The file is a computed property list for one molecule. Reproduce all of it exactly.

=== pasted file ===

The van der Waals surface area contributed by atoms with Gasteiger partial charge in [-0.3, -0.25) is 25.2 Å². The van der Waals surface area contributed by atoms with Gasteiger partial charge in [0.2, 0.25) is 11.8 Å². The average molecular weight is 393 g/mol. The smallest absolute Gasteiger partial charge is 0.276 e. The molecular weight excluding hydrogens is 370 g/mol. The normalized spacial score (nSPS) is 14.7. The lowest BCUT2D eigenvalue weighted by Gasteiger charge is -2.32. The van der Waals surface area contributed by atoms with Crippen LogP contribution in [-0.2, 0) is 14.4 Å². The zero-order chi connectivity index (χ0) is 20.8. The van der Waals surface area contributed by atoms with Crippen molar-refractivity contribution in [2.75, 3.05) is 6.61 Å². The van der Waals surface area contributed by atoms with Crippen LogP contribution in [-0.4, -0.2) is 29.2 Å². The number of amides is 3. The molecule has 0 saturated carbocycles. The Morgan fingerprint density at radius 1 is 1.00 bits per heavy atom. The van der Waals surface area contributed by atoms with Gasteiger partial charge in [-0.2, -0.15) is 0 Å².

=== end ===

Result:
The van der Waals surface area contributed by atoms with Gasteiger partial charge in [-0.3, -0.25) is 25.2 Å². The van der Waals surface area contributed by atoms with Gasteiger partial charge in [0.2, 0.25) is 11.8 Å². The average molecular weight is 393 g/mol. The smallest absolute Gasteiger partial charge is 0.276 e. The molecular weight excluding hydrogens is 370 g/mol. The normalized spacial score (nSPS) is 14.7. The lowest BCUT2D eigenvalue weighted by Gasteiger charge is -2.32. The van der Waals surface area contributed by atoms with Crippen LogP contribution in [-0.2, 0) is 14.4 Å². The zero-order chi connectivity index (χ0) is 20.8. The van der Waals surface area contributed by atoms with Crippen molar-refractivity contribution in [2.75, 3.05) is 6.61 Å². The van der Waals surface area contributed by atoms with Crippen LogP contribution in [-0.4, -0.2) is 29.2 Å². The number of amides is 3. The molecule has 0 saturated carbocycles. The Morgan fingerprint density at radius 1 is 1.00 bits per heavy atom. The van der Waals surface area contributed by atoms with Gasteiger partial charge in [-0.2, -0.15) is 0 Å².